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Hazardous material

(November 18, 1999, Gazette)

By Karen Shewbridge

Memorial University researcher Pat Horan will soon finish groundbreaking work on depleted uranium and its effects on war veterans suffering from Gulf War Syndrome. Ms. Horan said the results of her analysis of the urine of war veterans who are ill with Gulf War Syndrome should be finished in about a month.

Ms. Horan, Earth Sciences, gained international prominence last spring when she found proof that a Dutch fireman had been exposed to depleted uranium while cleaning up the crash site of an Israeli EL-AL cargo plane. The plane crashed into an apartment building when it went down in Holland in 1992.

Since then Ms. Horan says people have started getting sick.
“The clean up crew started getting sick, the people in the apartment complex, there has been more infant mortality and infants born with defects. People (like the fireman) are dying of rare cancers and other weird diseases they didn’t see up until now and people want to know why.”

A Dutch environmental watch group out of Amsterdam, called Stichting Visie, originally contacted Ms. Horan to find out if there was DU in the dust collected from the hangar where the remains of the plane were stored.

Ms. Horan says when she released her results of the hangar dust analysis in September 1998, there was a huge reaction in Holland. The findings proved that the fireman who died from a rare form of cancer had been exposed to DU through the dust during the clean-up. The results also showed that the majority of uranium in the dust was DU from the crash.

Once the initial results showed DU in the dust, the same group sent her the cremated remains of the fireman to analyze, soil from the apartment complex, as well as dirt from the chemical dump site where they believe the depleted uranium was disposed of after the crash.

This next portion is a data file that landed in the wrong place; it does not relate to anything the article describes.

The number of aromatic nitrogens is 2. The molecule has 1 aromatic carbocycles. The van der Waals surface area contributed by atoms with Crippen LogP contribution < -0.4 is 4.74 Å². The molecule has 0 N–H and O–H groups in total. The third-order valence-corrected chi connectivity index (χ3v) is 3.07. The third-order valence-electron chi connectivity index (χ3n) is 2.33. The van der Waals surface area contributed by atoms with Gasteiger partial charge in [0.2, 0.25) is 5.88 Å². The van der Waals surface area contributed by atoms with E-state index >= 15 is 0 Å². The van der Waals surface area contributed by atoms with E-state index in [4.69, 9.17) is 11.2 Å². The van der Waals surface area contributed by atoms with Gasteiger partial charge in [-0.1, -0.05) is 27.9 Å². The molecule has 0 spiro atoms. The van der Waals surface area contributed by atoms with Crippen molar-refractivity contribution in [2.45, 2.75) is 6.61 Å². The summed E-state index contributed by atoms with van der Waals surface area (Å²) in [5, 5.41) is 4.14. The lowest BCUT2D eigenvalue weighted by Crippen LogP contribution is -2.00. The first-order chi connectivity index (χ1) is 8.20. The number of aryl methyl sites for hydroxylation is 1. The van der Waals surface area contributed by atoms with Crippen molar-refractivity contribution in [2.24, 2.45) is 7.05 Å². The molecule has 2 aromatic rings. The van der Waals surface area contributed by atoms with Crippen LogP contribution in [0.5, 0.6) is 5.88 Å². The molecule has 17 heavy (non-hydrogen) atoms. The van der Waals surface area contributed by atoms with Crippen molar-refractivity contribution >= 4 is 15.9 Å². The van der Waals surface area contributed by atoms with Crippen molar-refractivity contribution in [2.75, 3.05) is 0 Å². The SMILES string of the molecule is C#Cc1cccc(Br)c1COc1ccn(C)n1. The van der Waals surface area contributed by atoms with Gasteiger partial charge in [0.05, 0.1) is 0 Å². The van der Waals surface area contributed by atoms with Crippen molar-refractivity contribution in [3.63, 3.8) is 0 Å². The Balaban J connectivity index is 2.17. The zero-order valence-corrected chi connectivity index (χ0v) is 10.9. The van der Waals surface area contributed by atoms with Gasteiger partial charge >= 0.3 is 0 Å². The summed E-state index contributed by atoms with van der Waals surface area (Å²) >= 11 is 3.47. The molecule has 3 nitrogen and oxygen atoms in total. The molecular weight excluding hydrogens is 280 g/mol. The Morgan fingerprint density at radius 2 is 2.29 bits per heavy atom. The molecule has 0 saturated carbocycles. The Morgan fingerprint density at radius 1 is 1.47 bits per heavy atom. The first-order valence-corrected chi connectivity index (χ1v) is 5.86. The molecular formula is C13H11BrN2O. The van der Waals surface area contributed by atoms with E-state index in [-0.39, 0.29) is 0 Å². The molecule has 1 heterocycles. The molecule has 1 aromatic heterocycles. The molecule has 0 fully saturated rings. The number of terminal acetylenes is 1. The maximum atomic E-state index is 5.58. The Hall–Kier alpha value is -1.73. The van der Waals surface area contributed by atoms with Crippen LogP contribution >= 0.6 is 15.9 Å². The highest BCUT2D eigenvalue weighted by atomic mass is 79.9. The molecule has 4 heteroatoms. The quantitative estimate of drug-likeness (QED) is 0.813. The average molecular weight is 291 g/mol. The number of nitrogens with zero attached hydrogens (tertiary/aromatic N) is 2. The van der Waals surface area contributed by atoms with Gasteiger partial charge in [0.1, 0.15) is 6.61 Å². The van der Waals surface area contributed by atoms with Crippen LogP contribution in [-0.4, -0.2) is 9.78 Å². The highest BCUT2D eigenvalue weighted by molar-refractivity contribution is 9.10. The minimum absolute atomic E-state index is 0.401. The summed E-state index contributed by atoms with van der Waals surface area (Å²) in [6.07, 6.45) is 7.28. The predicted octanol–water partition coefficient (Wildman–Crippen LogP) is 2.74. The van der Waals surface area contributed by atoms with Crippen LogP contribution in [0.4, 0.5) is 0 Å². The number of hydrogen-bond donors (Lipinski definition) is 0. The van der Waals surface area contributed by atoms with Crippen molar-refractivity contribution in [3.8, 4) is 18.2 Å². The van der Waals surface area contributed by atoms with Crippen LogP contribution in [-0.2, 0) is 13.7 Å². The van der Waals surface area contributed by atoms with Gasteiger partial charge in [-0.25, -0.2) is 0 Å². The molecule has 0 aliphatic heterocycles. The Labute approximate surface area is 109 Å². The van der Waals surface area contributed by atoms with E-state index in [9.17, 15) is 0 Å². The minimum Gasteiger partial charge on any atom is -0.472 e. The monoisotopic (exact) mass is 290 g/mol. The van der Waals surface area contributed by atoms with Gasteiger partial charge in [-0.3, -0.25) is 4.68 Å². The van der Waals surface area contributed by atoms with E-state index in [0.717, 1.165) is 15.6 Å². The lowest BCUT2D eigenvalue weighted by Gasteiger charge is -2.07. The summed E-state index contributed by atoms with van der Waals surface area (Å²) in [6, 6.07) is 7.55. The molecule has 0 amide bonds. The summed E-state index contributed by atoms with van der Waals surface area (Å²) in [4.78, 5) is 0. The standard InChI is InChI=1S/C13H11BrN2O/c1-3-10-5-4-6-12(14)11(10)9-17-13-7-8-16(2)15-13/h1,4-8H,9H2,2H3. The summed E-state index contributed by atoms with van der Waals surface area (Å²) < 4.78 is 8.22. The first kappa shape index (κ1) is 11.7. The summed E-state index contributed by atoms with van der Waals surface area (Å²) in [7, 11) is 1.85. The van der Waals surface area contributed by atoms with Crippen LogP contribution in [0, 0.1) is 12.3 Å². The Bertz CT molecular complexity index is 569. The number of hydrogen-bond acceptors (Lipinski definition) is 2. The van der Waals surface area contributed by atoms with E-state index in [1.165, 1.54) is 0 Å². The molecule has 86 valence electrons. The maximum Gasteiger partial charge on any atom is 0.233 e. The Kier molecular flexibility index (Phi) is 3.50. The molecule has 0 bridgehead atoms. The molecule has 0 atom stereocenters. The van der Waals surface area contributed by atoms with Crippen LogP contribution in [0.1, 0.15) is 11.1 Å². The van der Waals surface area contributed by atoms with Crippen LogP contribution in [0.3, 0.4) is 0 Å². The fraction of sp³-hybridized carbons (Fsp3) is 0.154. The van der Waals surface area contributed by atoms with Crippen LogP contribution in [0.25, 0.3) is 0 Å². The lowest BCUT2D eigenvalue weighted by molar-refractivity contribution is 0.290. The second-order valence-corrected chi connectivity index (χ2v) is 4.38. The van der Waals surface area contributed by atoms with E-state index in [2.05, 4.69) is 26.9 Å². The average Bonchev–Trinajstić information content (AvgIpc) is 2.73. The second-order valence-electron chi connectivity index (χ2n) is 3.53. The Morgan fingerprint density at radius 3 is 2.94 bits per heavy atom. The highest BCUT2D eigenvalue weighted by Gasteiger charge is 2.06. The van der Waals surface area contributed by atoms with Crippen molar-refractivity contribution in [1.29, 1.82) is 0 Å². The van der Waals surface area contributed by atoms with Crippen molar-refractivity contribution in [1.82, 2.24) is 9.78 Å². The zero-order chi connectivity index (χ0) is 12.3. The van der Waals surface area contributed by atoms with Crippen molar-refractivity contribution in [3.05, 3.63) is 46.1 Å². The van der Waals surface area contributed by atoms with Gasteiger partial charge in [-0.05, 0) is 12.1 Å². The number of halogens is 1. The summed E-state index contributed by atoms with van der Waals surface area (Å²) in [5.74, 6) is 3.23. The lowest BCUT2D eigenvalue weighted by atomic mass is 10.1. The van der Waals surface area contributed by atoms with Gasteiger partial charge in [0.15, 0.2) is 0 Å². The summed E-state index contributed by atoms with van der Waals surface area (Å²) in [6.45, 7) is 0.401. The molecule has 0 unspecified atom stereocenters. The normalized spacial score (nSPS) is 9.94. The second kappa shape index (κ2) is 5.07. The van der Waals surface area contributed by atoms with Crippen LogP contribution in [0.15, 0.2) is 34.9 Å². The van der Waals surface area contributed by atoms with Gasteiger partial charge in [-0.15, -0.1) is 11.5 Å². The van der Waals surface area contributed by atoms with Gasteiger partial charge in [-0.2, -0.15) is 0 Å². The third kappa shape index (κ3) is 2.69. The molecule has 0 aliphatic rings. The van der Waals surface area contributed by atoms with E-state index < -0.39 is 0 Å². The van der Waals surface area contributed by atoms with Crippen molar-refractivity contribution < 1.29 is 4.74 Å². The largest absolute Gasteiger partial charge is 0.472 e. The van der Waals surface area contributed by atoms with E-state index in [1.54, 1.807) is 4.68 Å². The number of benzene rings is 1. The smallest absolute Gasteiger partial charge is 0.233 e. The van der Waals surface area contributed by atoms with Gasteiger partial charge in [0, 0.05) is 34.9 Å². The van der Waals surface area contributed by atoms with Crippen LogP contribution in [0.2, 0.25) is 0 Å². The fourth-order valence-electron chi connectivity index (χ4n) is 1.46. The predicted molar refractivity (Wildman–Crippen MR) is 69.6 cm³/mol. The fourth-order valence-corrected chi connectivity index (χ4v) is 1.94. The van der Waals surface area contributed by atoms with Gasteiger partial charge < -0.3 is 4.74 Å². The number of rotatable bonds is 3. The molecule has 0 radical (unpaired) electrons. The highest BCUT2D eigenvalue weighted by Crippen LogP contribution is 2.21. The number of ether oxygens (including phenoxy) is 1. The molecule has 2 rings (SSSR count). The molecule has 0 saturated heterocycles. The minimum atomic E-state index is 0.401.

Ms. Horan is now completing her examination of the fireman’s remains to help gauge the effect the exposure to the DU had upon the man’s body before his death in December 1998.

The project geochemist said one of the reasons she was asked to look for the depleted uranium is because prior to the mid-1980s, it was commonly used as ballast in the tails and wings of most airplanes, including the Boeings.

DU is the result of taking uranium 235 out of uranium oxide to make fuel rods for nuclear reactors. According to Ms. Horan it was a great way to get rid of a nuclear plant byproduct, it takes up little space, and yet is heavy enough to make excellent ballast.

“The uranium is quite hard and is also used in military weaponry because it will pierce tanks easily, quickly ignites and destroys the inside of the tank. So when the plane crashed everything burst into flames including the depleted uranium, creating a great cloud of ash, smoke and chemicals. The depleted uranium was also stuck to the plane wreckage.”

EL-AL has admitted there were other chemicals on the plane including DMMP dimethyl methylphosphonate, a main component of serin nerve gas. But as doctors begin to understand the effects of DU exposure on the human body, the work continues to determine if these rare cancers are caused by the presence of DU in the body.

Ms. Horan says uranium eventually complexes with the phosphates in the bone, settling in the bone after making its way through the body, so she has spent intense time-consuming effort in developing an accurate and precise technique of analyzing depleted uranium in the bone as well as in urine, organs and cremated ash.

Her work is recognized and recommended by prominent nuclear physicists across the United States.

Ms. Horan says much of her work is confidential and the results belong to the group requesting the research. She is not at liberty to discuss or release the information to the public unless it is the group’s intention.